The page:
28 July 2020
Tunisian-born French lawyer Gisele Halimi, who devoted her life to the feminist cause and was instrumental in winning the decriminalisation of abortion in France, died Tuesday aged 93, her family told AFP.
She died peacefully a day after her 93rd birthday, one of her three sons, Emmanuel Faux, told AFP.
From Poland To Uruguay, What The Pandemic Means For Abortion
Michaela Kozminova, WORLDCRUNCH
Across the globe, swamped hospitals and shelter-in-place measures have impacted people's access to healthcare for any number of non-COVID-19 issues. One of them is abortion, a time sensitive procedure that is also — even the best of times — both emotionally and politically charged.
Now, in the face of the coronavirus pandemic, some countries have used emergency decrees to change their policies related to pregnancy terminations. While several have extended access to abortions in an effort to ease pressure on women and guarantee their rights, others have seen the situation as an opportunity to make abortions more difficult to access.
Abortion provision thrown into doubt by coronavirus pandemic
By Laura Smith-Spark, Valentina Di Donato and Stephanie Halasz, CNN
March 27, 2020
London (CNN)As the coronavirus pandemic sweeps the globe, women's access to abortion is one of many healthcare provisions thrown into jeopardy.
The UK government caused confusion this week when it first announced that women would temporarily be allowed to access early medical abortion at home, rather than attending a clinic -- and then, hours later, reversed its decision.
RÉUNION/FRANCE – Proposal to include the right to abortion in the Constitution of France
by International Campaign for Women's Right to Safe Abortion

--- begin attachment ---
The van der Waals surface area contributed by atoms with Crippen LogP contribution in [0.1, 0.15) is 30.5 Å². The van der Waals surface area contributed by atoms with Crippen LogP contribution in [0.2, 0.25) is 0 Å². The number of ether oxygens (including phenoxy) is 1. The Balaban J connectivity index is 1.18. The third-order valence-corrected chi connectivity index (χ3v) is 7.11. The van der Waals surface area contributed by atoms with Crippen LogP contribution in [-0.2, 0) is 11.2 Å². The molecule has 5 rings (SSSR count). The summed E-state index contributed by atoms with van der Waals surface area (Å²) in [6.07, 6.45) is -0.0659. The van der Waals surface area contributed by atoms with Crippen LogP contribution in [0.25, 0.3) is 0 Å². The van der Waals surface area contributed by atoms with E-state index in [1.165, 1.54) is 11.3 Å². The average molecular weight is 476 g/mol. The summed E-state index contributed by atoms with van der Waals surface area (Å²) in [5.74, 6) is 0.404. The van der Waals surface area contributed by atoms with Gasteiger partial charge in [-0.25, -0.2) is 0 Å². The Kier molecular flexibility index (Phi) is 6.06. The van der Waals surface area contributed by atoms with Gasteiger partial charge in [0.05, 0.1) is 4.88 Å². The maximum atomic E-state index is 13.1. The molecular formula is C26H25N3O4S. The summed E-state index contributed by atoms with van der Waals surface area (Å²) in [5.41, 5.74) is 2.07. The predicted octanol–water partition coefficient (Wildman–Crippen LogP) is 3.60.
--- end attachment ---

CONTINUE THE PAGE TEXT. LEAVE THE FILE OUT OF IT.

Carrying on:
Aug 7, 2019
The island of Réunion, east of Madagascar in the Indian Ocean off the east coast of Africa, is still a territory of France. Now, 50 members of the French National Assembly, including three from Réunion, have proposed that the right to abortion should be included in the French Constitution.
The French abortion law, the Veil Law, dates back to 1975, passed under Health Minister Simone Veil. Among the reasons that may hinder access to legal abortions today, however, despite this law, is the use of the conscience clause. In France, there is a general clause allowing “conscience” for all types of medical treatment, and a specific clause related to abortion. Feminist groups defending abortion rights have regularly called for the removal of the conscience clause for physicians in relation to abortion. On 26 June 2019, Marlene Schiappa, Secretary of State for Equality between Women and Men, described their demand as “legitimate” in a speech to the delegation for women’s rights of the National Assembly. She reported that committee had been set up in mid-June to determine what the “necessary legislative changes” should be as regards access to abortion. She stressed that it was important to allow time for this, in order to “involve all stakeholders”, according to Ouest-France.